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Recreation: Special Events














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Happy Hour

 

Most festivals and feasts included drinking wine and beer—but more beer was drunk than wine, as beer was the favorite of the ancients. It was typical that during these drinking parties singers; dancers and acrobats; and musicians performed. Such performers were surrounded by families and friends, who celebrated life, toasted each other to it, and communicated with and appeased the goddess Sekhmet by becoming inebriated, which was more of a common occurrence than a detriment to the party. Such drinking parties were not only for the Lady of Drunkenness—Sekhmet, and the nicer version of her, Hathor—but also for any god that was favored by a particular community or any other god at its necropolis.

 

Parties such as this occur in a less-than-sacred way: for whatever reason, the ancients enjoyed parties in general and were prone to organize small banquets, a House of Beer, which was of the same mood and elements as festivals to appease Sekhmet.

 

It was a typical occurrence during such festivities that the high status ladies were attended to by servants who carried upon their trays new necklaces and other jewels; lotus flowers and other cosmetic fragrances; and bowls of beer or wine. It was with these gifts that the ladies performed their toilette as the entertainment kept its rhythm. What is more, couples would enjoy themselves and chatter with each other. For whatever occasion, this was the typical set up.

 

 

The Gymnastic Games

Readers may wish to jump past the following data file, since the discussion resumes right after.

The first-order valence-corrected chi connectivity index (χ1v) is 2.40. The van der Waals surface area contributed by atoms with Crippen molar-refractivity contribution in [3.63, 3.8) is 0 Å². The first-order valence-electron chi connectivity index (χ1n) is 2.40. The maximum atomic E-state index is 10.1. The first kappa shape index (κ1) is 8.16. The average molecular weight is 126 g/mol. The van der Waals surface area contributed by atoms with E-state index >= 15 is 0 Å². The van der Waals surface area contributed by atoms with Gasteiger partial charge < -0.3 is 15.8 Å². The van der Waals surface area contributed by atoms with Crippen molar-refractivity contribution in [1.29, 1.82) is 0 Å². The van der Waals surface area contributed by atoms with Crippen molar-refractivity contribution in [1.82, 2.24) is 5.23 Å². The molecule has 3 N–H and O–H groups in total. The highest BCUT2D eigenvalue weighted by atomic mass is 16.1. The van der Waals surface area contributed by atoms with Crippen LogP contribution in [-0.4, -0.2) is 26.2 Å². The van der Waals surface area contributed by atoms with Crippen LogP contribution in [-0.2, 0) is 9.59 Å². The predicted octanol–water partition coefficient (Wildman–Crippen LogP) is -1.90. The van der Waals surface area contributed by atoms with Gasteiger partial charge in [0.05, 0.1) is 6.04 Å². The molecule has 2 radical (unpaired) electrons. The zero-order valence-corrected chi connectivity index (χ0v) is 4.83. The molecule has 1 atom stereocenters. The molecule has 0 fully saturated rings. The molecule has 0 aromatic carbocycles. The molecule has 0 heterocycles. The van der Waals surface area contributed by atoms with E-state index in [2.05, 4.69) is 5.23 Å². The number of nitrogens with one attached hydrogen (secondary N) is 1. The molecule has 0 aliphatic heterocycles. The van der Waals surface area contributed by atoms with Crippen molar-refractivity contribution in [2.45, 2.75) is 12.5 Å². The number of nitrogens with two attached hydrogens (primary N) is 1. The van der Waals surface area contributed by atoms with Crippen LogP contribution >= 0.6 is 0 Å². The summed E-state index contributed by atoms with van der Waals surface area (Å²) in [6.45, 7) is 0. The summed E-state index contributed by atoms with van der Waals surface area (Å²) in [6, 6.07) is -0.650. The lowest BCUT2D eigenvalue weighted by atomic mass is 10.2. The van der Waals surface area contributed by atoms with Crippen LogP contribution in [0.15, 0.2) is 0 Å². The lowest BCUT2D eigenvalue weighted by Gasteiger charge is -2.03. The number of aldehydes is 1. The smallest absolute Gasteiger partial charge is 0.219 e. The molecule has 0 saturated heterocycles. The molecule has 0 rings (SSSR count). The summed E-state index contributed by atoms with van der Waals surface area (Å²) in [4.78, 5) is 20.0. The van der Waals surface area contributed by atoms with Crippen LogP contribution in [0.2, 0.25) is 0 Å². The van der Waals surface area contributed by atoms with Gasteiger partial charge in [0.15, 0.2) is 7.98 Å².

One activity at this event was bull-fighting where two stick-welding umpires vied for victory through their short-horned bulls. The bull who won would have to defend his title as champion by fighting another bull, this time with longer horns and draped in a festive cloth. Another activity at this event was a favorite among the Egyptians: “sailor-stabbing.” This was a “sport” of sorts executed by boatmen for their masters. The set up was the following: two men would stand on their bulrush skiffs and then proceeded to knock the other down using long poles. Sometimes this competition would end in greater injury than intended, as it was common for competitors to overdo it. However, testing reflexes and balance was no doubt the measure of this activity rather than how much damage one could cause his opponent. Similar to this in execution was another competition for which a fighter and his opponent would employ short sticks. There was a competition for very skilled men who wore a piece of wood tied to their arms in order to deflect his opponent’s blows.

 

 

The Olympics

 

The earliest form of the Olympics was found not it Greece—although, it was responsible for establishing an organized event for sports competitions, under the name “Olympia”—but in Egypt, during ancient times. Those who attended such games were ancient Egyptian royalty and high officials, who enjoyed such competitions. Such competitions were organized with participants playing archery; equestrian sport; field hockey; gymnastics; handball; high jump; javelin or spear-throwing; marathon running; rowing, swimming; tug of war; and weightlifting.

 

 

Ptolemaieia

 

To rival the ancient Egyptian Olympics, Ptolemy II established a festival known as the Ptolemaieia. Like the Grecian Olympics, it too occurred once every four years.
















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